Eventually, the film was finished. And, if you were a theatre looking to screen this version, you would receive an almighty box containing a whopping 181.437 kg (400lbs) of reel and film. That's a whole lot of weight if you hadn't noticed. Well, theaters began to realize that they were going to need to hire more people. The 70mm format required two full-time experienced projectionists to be manning the booth at all times: as if they weren't struggling enough already. However, theaters did have one direct advantage: they would have exclusive rights to the film for the first three weeks. And then the Weinstein Company had made an absolutely awful decision regarding the placing of the film's release. They had put it on January 8th (January 15th here in the UK), which is the date of release for the Revenant if you didn't already know. The Revenant, starring Leonardo Dicaprio and Tom Hardy, is a bad film to open against if you're film matches it. And the Hateful Eight really matches the Revenant. They're both snowy westerns; and they're both filled with brutal violence. They are both competing in awards season, and both have cast/director/cinematographer combos to die for.

One of them had to give way at some point. And it kinda had to be the Hateful Eight. If you're a Tarantino fan, then you may have built up a large amount of hype for the movie, and it may be impossible to imagine that the Revenant would be more integral for audiences this January. But the Hateful Eight is a Tarantino movie. The only award it's ever gonna win is original screenplay (cinematography is going to go to Lubezki almost 100%), so it never needed to open in the January Awards season slot. In any case, the Revenant has Leonardo DiCaprio. It has a Mad Max fresh Tom Hardy, and it has last year's best picture winner at the helm. The hypetrain and prospective profits are through the roof compared to the Hateful Eight. So it gave way, and moved a week earlier. Bad decision. Firstly, all the theaters who ha been promised an exclusive 3 week run now only had 2 weeks: some dropped out because of this, and none were happy. Next, this put the Hateful Eight in the path of Star Wars, which TWC just had to hope had died down by then.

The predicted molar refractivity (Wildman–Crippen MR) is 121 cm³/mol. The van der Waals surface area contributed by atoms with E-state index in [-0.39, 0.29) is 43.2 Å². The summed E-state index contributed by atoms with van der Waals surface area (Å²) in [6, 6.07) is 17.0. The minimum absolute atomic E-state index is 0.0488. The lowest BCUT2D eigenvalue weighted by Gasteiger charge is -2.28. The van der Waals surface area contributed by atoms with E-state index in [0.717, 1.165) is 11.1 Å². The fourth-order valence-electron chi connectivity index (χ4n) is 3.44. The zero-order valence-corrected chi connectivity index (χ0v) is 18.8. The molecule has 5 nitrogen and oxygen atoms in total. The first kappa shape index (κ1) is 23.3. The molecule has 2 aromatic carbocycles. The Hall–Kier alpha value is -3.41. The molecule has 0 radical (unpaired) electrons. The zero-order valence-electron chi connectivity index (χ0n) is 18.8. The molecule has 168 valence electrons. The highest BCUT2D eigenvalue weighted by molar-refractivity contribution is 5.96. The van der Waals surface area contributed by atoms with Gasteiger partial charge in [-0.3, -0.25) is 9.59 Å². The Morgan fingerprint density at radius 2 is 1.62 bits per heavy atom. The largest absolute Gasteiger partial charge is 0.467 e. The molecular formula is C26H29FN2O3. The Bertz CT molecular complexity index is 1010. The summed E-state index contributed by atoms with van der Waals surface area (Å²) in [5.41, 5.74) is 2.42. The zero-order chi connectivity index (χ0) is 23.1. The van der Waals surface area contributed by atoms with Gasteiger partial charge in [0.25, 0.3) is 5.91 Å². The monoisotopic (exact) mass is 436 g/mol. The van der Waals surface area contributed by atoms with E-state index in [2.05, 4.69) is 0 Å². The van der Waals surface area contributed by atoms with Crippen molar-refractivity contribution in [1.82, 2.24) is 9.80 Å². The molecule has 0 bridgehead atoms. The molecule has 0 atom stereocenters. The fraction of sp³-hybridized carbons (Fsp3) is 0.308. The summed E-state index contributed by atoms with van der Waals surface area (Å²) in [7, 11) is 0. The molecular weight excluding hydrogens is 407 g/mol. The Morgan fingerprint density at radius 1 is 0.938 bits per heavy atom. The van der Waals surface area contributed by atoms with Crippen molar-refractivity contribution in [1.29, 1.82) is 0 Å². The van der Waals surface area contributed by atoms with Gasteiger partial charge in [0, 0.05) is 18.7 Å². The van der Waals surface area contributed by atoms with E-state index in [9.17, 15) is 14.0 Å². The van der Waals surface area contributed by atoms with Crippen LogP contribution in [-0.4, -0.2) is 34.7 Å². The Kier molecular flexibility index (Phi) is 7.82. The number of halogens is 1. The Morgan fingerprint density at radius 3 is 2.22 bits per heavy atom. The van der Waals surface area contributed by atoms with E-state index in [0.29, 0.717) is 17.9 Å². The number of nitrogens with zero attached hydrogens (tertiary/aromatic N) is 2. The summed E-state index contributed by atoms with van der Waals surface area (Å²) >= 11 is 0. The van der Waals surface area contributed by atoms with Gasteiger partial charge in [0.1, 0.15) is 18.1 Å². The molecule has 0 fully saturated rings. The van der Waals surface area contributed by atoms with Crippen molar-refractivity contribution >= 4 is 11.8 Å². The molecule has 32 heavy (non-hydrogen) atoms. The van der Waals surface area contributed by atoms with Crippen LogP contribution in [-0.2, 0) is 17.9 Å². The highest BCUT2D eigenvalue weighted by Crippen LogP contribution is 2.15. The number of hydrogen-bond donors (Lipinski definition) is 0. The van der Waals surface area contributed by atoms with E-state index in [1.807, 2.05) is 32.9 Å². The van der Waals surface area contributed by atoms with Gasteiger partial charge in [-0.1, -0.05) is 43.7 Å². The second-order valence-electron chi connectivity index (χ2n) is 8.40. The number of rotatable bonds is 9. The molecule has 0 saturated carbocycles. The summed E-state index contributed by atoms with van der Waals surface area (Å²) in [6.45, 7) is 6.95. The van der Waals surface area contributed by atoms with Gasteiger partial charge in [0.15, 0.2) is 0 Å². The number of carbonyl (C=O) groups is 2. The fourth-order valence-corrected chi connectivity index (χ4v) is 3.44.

The premieres started, and the reviews began to came in. But there was a problem: 70mm was a hard format to screen. Problems plagued all of the early showings; out of focus, fuzzy, out-of-sync, malfunctioning projections frequently ended the film, or caused it to be switched to digital technology in any case. So there wasn't much positive hype surrounding the roadshow. Star Wars was pretty big, and it still is at the time of writing: so it overshadowed the new January 8th release date into a tiny taking of $16.2 million (compared to, for instance, Inglorious Basterds' $38 million). As Harvey Weinstein said; if he was to write himself a memo, it'd to be not to open against, say, the biggest film franchise ever.... I mean, that's not the only problem Star Wars caused Tarantino. He wanted to open THE in the beloved Cinerama dome LA, but Disney threatened them with refusal to use Star Wars if they didn't give them the full release term; and thus, in the words of tarantino, Disney 'went out of their way to fuck' him. Only one cinema outside of the US got a 70mm print: the Odeon London Leicester Square. Cineworld was pissed that their 'Picturehouse Central' didn't get the print; as were Curzon. As a result, Curzon aren't screening the film, Cineworld aren't screening it in any of their Nationwide 'Picturehouse' iterations; and Cineworld itself, the largest cinema chain in the whole of the UK, is refusing to screen the film. Now that's a blow to the head. The largest cinema chain in Ireland has a financial dispute with the distributor, and so is also not screening the film.